In ‘balloons’ Hunter acknowledges her desire (i wanted/       you or wanted to be you?) emphasised by the line-break but also the complex relationship we have with the dead where we carry them with us inside the self; “sean” in life a real person now functions as a guide reminiscent to me of the way Beatrice existed for Dante both as memory and with a literary existence so complete it goes beyond mere device.

 

Her poetry has something of the complicated, delicate tracery of the cover photograph, reflected and split by kaleidoscope. When I read Rose Hunter’s poetry I am immersed in the flow of her music, as if the conscious world is an intensely coloured envelope of experience: wonder mixed with something dark and unpredictable. Anyone who can say “a cantaloupe is the fruit equivalent of a lobster” has my full attention.

 

a cantaloupe

is the fruit equivalent of a lobster and not just because it is orange

if you call it a rock melon this is far less true.

Bajio ii p.18

 

There is a moment in ‘pretas’ [p.40] which functioned for me as a minor example of what “prithee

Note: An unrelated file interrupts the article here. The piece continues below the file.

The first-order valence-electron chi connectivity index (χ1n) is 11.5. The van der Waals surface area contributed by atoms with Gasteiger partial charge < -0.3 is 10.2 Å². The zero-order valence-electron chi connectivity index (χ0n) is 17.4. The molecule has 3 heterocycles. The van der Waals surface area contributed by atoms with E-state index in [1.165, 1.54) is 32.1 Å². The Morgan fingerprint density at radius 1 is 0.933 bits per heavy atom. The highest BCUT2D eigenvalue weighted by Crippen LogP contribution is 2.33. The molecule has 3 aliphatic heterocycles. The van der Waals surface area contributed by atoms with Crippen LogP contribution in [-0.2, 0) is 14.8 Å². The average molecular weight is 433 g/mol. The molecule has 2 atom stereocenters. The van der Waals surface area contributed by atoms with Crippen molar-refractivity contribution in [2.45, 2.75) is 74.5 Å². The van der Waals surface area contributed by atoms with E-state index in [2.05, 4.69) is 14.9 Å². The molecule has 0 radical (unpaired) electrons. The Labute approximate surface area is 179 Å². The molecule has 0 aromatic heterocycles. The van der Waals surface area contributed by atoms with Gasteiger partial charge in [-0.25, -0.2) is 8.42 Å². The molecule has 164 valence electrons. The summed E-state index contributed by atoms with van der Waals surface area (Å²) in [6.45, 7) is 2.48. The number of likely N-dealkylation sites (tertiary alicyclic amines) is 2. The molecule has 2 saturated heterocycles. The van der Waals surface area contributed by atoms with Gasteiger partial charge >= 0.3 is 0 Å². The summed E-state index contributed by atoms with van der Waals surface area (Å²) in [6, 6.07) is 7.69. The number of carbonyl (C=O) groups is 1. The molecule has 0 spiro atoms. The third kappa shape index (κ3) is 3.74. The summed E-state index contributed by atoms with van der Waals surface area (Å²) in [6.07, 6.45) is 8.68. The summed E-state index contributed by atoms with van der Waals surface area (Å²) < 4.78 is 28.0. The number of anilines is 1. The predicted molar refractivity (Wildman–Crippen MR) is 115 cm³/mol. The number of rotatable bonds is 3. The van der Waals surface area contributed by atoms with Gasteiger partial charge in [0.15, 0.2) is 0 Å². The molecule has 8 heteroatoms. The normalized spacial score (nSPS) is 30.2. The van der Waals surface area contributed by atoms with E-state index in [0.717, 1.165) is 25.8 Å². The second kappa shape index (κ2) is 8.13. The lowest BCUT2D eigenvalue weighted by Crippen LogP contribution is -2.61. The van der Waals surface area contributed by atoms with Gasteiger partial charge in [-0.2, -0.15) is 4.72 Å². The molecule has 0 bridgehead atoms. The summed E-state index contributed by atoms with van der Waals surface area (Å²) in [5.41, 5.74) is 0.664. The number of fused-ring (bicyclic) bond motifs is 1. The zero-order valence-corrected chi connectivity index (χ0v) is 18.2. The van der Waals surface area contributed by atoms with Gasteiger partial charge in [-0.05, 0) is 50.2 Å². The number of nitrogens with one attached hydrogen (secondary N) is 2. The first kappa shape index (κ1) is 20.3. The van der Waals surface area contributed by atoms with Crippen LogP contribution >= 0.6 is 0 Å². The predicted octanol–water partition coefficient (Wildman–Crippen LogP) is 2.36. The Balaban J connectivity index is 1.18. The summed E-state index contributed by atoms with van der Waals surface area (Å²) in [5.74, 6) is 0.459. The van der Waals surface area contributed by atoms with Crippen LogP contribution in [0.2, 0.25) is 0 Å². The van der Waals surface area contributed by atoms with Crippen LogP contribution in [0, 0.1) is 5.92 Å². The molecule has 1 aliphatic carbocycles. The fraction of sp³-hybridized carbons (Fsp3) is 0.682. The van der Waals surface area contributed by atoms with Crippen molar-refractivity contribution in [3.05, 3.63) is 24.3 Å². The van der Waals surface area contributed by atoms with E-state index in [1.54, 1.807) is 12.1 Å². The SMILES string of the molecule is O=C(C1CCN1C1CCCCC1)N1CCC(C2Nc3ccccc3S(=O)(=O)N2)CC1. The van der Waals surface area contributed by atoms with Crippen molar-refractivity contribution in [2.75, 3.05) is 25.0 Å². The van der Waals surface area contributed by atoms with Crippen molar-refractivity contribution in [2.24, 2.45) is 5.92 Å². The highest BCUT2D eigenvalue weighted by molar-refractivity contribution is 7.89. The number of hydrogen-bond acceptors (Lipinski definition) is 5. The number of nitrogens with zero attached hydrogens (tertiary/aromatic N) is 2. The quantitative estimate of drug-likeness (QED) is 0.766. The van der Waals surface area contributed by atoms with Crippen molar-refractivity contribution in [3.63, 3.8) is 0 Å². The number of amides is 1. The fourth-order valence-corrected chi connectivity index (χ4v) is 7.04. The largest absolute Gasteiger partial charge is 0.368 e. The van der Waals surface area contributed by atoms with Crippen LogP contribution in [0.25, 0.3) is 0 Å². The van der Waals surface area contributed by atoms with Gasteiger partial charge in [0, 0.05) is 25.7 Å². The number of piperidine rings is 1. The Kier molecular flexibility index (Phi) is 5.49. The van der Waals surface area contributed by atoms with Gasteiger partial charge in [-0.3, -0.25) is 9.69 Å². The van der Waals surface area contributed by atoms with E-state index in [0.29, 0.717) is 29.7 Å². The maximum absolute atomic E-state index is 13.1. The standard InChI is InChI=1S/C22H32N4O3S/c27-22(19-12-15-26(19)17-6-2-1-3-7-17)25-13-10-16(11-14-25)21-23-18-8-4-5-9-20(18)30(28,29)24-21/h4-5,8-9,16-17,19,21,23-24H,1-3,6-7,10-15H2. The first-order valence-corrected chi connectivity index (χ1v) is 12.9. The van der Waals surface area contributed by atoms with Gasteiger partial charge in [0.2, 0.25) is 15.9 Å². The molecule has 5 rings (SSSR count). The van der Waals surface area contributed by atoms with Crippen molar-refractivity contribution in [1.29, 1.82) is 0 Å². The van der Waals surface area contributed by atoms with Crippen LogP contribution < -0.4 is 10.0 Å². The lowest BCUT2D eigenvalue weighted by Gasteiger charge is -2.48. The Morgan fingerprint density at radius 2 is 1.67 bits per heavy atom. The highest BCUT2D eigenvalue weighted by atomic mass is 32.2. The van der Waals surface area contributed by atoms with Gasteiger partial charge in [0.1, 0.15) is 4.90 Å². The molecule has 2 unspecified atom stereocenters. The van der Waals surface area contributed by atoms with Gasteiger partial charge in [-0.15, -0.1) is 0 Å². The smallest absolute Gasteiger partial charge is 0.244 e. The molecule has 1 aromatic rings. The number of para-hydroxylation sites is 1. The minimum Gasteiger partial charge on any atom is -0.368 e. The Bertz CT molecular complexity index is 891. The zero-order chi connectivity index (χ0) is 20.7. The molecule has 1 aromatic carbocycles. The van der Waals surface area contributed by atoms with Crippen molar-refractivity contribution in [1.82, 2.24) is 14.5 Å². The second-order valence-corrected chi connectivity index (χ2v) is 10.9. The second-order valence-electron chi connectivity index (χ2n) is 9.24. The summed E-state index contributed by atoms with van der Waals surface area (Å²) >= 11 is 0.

undo this button” does in King Lear, as tension and release (though less universal in its tragedy):

 

…villa not much by the sea

where we lay, how to forget what we’ve done to each other

but open the window

[‘pretas’, p40]

 

An image that carries over into the title poem ‘glass’ where the windows won’t open and turn out to be

of “looking-only glass”. Glass and mirrors are constant conscious metaphors for external points of view and

of internal states “we/ are seeing people only as our dirtier or cleaner mirrors…” [hotelito de los sueños

p.60] a poem near the end of the collection set in dreams and memories during Hunter’s return to Brisbane

for medical treatment.

 

In the final section we move from Mexico back to Brisbane, from technicolour into black and white or more

literally to grey:

 

the grey plastic rim under the grey bottle cap, until grey disgust

covered my grey concrete floor grey shards of grey orange rind

like grey confetti

[Compostela, p.49]

 

The use of Spanish language in the poems diminishes but not the power of language “of course I made you

up, partially, so /what.” [coconut, p.54].

 

In ‘bellas artes’ she says “ten years in the circus taught me that/how to do something different?” Her poetry

does feel different from other Australian poets, her use of language with its long lines and pitch-perfect

word choices and rhythms, is complex in a way that is both satisfying and puzzling. Although you may

“… become irrelevant/ to the place you’re leaving right before you leave it.” [‘central camionera’ p.41] as a

reader this demanding combination requires relationship with the text, requires return.